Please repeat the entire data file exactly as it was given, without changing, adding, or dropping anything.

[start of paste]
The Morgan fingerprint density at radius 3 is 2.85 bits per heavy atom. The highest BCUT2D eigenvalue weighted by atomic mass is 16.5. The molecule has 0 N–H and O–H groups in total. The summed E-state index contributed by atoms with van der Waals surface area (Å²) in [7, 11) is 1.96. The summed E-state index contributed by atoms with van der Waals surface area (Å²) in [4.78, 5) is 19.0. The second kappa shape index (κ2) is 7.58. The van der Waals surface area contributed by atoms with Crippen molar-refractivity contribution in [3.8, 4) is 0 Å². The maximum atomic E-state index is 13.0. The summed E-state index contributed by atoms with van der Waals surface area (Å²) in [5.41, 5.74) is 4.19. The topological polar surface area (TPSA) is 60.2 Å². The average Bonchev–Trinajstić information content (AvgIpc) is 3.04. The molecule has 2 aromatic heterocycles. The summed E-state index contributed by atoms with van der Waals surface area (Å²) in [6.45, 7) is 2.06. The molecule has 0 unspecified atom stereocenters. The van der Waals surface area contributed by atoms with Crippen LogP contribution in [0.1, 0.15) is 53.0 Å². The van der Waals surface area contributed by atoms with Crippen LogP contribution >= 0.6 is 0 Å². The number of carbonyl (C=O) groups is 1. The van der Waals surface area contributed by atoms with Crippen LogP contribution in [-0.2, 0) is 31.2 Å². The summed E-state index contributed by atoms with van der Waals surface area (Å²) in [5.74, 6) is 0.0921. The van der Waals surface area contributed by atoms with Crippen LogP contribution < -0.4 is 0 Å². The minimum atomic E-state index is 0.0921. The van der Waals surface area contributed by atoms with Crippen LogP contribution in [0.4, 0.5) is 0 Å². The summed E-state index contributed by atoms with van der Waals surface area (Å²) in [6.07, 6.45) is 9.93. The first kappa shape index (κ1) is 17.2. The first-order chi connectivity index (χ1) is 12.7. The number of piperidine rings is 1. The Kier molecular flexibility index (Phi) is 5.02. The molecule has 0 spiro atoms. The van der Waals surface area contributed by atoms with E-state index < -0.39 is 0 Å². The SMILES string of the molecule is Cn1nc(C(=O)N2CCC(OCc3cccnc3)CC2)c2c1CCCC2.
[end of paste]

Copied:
The Morgan fingerprint density at radius 3 is 2.85 bits per heavy atom. The highest BCUT2D eigenvalue weighted by atomic mass is 16.5. The molecule has 0 N–H and O–H groups in total. The summed E-state index contributed by atoms with van der Waals surface area (Å²) in [7, 11) is 1.96. The summed E-state index contributed by atoms with van der Waals surface area (Å²) in [4.78, 5) is 19.0. The second kappa shape index (κ2) is 7.58. The van der Waals surface area contributed by atoms with Crippen molar-refractivity contribution in [3.8, 4) is 0 Å². The maximum atomic E-state index is 13.0. The summed E-state index contributed by atoms with van der Waals surface area (Å²) in [5.41, 5.74) is 4.19. The topological polar surface area (TPSA) is 60.2 Å². The average Bonchev–Trinajstić information content (AvgIpc) is 3.04. The molecule has 2 aromatic heterocycles. The summed E-state index contributed by atoms with van der Waals surface area (Å²) in [6.45, 7) is 2.06. The molecule has 0 unspecified atom stereocenters. The van der Waals surface area contributed by atoms with Crippen LogP contribution in [0.1, 0.15) is 53.0 Å². The van der Waals surface area contributed by atoms with Crippen LogP contribution >= 0.6 is 0 Å². The number of carbonyl (C=O) groups is 1. The van der Waals surface area contributed by atoms with Crippen LogP contribution in [-0.2, 0) is 31.2 Å². The summed E-state index contributed by atoms with van der Waals surface area (Å²) in [5.74, 6) is 0.0921. The van der Waals surface area contributed by atoms with Crippen LogP contribution < -0.4 is 0 Å². The minimum atomic E-state index is 0.0921. The van der Waals surface area contributed by atoms with Crippen LogP contribution in [0.4, 0.5) is 0 Å². The summed E-state index contributed by atoms with van der Waals surface area (Å²) in [6.07, 6.45) is 9.93. The first kappa shape index (κ1) is 17.2. The first-order chi connectivity index (χ1) is 12.7. The number of piperidine rings is 1. The Kier molecular flexibility index (Phi) is 5.02. The molecule has 0 spiro atoms. The van der Waals surface area contributed by atoms with E-state index < -0.39 is 0 Å². The SMILES string of the molecule is Cn1nc(C(=O)N2CCC(OCc3cccnc3)CC2)c2c1CCCC2.